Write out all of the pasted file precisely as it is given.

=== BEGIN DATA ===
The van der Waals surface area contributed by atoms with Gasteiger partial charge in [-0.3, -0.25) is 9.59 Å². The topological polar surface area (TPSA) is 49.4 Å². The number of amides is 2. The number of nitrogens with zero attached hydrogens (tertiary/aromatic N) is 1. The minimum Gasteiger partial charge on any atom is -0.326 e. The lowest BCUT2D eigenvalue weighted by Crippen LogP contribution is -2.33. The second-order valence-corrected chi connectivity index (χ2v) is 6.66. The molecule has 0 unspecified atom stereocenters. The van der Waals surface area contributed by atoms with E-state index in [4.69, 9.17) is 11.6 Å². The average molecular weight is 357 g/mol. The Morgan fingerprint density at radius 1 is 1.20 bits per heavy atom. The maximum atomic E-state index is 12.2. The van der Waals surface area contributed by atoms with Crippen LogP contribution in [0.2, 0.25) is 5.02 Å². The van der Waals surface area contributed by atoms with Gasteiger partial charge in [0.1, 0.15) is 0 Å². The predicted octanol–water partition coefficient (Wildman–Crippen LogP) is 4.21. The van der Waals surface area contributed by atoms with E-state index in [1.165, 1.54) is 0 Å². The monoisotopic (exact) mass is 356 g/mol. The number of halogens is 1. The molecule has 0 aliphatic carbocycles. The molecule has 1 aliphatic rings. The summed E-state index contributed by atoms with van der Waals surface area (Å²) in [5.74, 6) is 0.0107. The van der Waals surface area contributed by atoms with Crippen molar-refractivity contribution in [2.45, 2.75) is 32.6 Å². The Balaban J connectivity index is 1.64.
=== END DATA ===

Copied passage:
The van der Waals surface area contributed by atoms with Gasteiger partial charge in [-0.3, -0.25) is 9.59 Å². The topological polar surface area (TPSA) is 49.4 Å². The number of amides is 2. The number of nitrogens with zero attached hydrogens (tertiary/aromatic N) is 1. The minimum Gasteiger partial charge on any atom is -0.326 e. The lowest BCUT2D eigenvalue weighted by Crippen LogP contribution is -2.33. The second-order valence-corrected chi connectivity index (χ2v) is 6.66. The molecule has 0 unspecified atom stereocenters. The van der Waals surface area contributed by atoms with E-state index in [4.69, 9.17) is 11.6 Å². The average molecular weight is 357 g/mol. The Morgan fingerprint density at radius 1 is 1.20 bits per heavy atom. The maximum atomic E-state index is 12.2. The van der Waals surface area contributed by atoms with Crippen LogP contribution in [0.2, 0.25) is 5.02 Å². The van der Waals surface area contributed by atoms with Gasteiger partial charge in [0.1, 0.15) is 0 Å². The predicted octanol–water partition coefficient (Wildman–Crippen LogP) is 4.21. The van der Waals surface area contributed by atoms with E-state index in [1.165, 1.54) is 0 Å². The monoisotopic (exact) mass is 356 g/mol. The number of halogens is 1. The molecule has 0 aliphatic carbocycles. The molecule has 1 aliphatic rings. The summed E-state index contributed by atoms with van der Waals surface area (Å²) in [5.74, 6) is 0.0107. The van der Waals surface area contributed by atoms with Crippen molar-refractivity contribution in [2.45, 2.75) is 32.6 Å². The Balaban J connectivity index is 1.64.